Quitting VFX, one year on
So that might be a surprize to some people reading this – if someone still reads this blog at all. But around Christmas 2013 I have decided that I had enough. Enough of the being pleasant. Enough of the wonderful Aeron chairs and enough of the Flame. I was just sick to my stomach.
Throughout my life I have been one of those blessed few who never had to work at a place they hated. An essential benchmark of the quality of life for me is that I wake up in the morning and feel like going to work. When that feeling is gone, and the fact of going to work becomes dreadful instead -- that is the clearest indicator for me that it is time to move on.
This in fact turns a major page in my life. I have dedicated 9 years of it to the Flame, just
like I wanted to. I have seen the demise of the SGI Tezros (I will forever
$hinv stands for and what the Vulcan Death Grip is). I have done some great
compositing work, from set extensions to beauty to morphing. I have worked with some of the greatest,
most wonderful art directors in Amsterdam – it did turn out that most of them have grey hair, a beard,
a belly and an impeccable sense of humor - and, first and foremost, artistic vision.
I worked at an amazing company which gave me so much I will be forever grateful. Of course there were ups and downs, but I was incredibly lucky when I stumbled into it by accident in my search for an internship.
I have enjoyed some very interesting projects, mastered Shake and Nuke, became one of the best matchmovers in town. Have beta-tested new versions of Flame and had the pleasure of meeting the wonderful, predominantly-Francophone team of it's makers. I've met a mentor who transformed me from a rookie into a good all-around Flame op. I got pretty much everything I wanted.
For a month I even lived at the office, when the situation with my landlady became unbearable. I worked my year as the night shift Flame operator - so that chevron is earned too.
The logical next step would be London. The problem with that is - I was not prepared to dump my residence status in the EU just for the privilege of working on the next fab rendition of Transformers IX. You see, most people in Western countries are equal, but people with less fortunate passports are somewhat less equal than others. So if I were to move on to the UK it would mean a new alien status, a new residence permit, a new work permit, and all the other pleasures such moves entail.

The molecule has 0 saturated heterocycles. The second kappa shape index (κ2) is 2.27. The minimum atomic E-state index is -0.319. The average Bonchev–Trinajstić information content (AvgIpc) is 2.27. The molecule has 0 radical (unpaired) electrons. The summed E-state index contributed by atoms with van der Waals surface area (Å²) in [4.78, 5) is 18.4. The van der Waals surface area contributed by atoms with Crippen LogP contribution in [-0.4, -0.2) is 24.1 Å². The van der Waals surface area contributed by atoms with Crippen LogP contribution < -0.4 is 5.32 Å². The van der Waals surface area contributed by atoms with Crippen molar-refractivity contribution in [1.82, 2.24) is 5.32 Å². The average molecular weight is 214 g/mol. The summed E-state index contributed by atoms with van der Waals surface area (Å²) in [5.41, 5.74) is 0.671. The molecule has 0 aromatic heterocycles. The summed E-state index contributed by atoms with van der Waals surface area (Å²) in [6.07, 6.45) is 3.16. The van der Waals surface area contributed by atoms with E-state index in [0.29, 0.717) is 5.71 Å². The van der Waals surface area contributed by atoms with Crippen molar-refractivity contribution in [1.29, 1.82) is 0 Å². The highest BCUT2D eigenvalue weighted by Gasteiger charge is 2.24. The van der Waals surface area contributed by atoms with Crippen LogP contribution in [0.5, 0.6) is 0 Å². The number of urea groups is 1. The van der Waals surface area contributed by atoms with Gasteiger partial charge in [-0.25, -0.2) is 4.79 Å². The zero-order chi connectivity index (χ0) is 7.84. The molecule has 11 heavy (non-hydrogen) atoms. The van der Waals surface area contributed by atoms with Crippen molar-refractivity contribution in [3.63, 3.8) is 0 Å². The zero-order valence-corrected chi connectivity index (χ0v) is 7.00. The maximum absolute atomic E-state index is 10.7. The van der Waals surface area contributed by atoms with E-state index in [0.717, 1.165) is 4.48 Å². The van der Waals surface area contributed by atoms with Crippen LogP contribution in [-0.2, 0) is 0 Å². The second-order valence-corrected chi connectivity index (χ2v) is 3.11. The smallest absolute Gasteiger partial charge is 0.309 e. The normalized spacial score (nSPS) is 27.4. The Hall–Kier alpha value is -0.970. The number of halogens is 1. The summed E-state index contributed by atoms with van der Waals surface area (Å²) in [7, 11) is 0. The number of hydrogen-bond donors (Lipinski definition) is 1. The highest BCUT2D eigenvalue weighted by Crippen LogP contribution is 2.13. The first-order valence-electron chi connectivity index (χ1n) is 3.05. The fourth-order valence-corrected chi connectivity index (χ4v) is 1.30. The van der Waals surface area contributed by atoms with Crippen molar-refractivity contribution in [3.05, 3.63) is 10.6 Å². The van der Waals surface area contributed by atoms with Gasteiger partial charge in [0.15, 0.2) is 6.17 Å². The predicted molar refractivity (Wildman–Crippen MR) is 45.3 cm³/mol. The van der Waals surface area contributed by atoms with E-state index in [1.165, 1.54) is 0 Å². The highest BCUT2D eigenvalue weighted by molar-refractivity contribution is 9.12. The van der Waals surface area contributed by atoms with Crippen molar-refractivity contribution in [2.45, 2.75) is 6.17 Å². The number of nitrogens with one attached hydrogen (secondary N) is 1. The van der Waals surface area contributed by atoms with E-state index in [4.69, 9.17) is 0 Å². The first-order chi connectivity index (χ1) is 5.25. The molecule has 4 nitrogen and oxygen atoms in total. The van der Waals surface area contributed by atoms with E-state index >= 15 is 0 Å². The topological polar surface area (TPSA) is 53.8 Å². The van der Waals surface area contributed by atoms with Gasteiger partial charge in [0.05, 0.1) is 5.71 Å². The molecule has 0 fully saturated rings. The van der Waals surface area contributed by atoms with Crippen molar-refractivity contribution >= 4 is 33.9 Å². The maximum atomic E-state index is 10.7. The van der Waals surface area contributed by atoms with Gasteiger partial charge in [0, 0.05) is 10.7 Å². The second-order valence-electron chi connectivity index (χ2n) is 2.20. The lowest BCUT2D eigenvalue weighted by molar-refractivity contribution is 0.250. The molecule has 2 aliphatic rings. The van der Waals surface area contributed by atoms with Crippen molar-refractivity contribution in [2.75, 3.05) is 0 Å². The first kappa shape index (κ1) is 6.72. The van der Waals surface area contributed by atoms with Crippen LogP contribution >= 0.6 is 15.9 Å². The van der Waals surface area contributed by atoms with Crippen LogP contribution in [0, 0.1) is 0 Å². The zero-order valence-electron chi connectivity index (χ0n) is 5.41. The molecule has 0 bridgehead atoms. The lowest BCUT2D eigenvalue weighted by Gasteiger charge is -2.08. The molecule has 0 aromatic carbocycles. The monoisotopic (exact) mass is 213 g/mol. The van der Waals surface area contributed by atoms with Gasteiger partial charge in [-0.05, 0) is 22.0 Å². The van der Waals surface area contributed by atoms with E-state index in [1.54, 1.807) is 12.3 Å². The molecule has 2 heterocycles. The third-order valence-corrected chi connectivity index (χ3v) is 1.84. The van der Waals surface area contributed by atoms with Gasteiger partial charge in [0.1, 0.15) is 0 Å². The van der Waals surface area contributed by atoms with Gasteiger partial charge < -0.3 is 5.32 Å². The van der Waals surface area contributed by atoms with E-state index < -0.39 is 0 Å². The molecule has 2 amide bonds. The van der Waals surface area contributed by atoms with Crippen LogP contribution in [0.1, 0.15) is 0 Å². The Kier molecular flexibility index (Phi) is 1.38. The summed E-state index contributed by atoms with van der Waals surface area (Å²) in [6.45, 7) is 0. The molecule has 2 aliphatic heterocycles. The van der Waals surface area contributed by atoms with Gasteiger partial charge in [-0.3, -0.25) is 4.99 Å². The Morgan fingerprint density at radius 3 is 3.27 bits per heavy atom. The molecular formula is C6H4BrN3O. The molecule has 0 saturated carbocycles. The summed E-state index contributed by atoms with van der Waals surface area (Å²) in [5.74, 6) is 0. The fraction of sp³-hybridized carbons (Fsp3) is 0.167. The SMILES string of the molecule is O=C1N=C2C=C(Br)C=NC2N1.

Also I got tired of client work and all of it's facets that tend to drive you to exhaustion. It was extremely challenging and very rewarding for me - especially me being an overall introvert that I always was - but at a certain point I've started losing the grip. The guy that once was Julik started to become some other person. Some other person that I didn't like seeing in the mirror when I brushed my teeth. Some person that had to develop reactions to the outside stimuli that I did not condone. In short - the beautiful honeypot I was so eager to devour started to consume me.
So after having dedicated 9 years to visual effects and Flame, it was time to turn the page. Since I was developing pretty much all those 10 years (I started about a year prior to this blog being first put online) becoming a Ruby developer seemed par for the course. I love programming, I love Ruby, and I've made some great stuff using it. Tracksperanto has become the de-facto go-to piece of kit for many, and even though I never got code contributions for it – most of the post bunch speaks Python only – I was able to maintain it with excellent longevity and it saved many a matchmove project, both for myself and for many others.
This has more to do with company culture, but in the past years I've learned that when you process yourself into a skewed work/life balance you have to understand the benefits and the costs. Essentially, when doing all-nighters, participating in sprints, crunch times, enabling your mobile phone at night - think very well what you are giving up, who benefits from it and whether the compensation is adequate. Overtime is not free - you are paying for it with your health, with your family life, with your friendships and love and care and affection. Being on call is not free.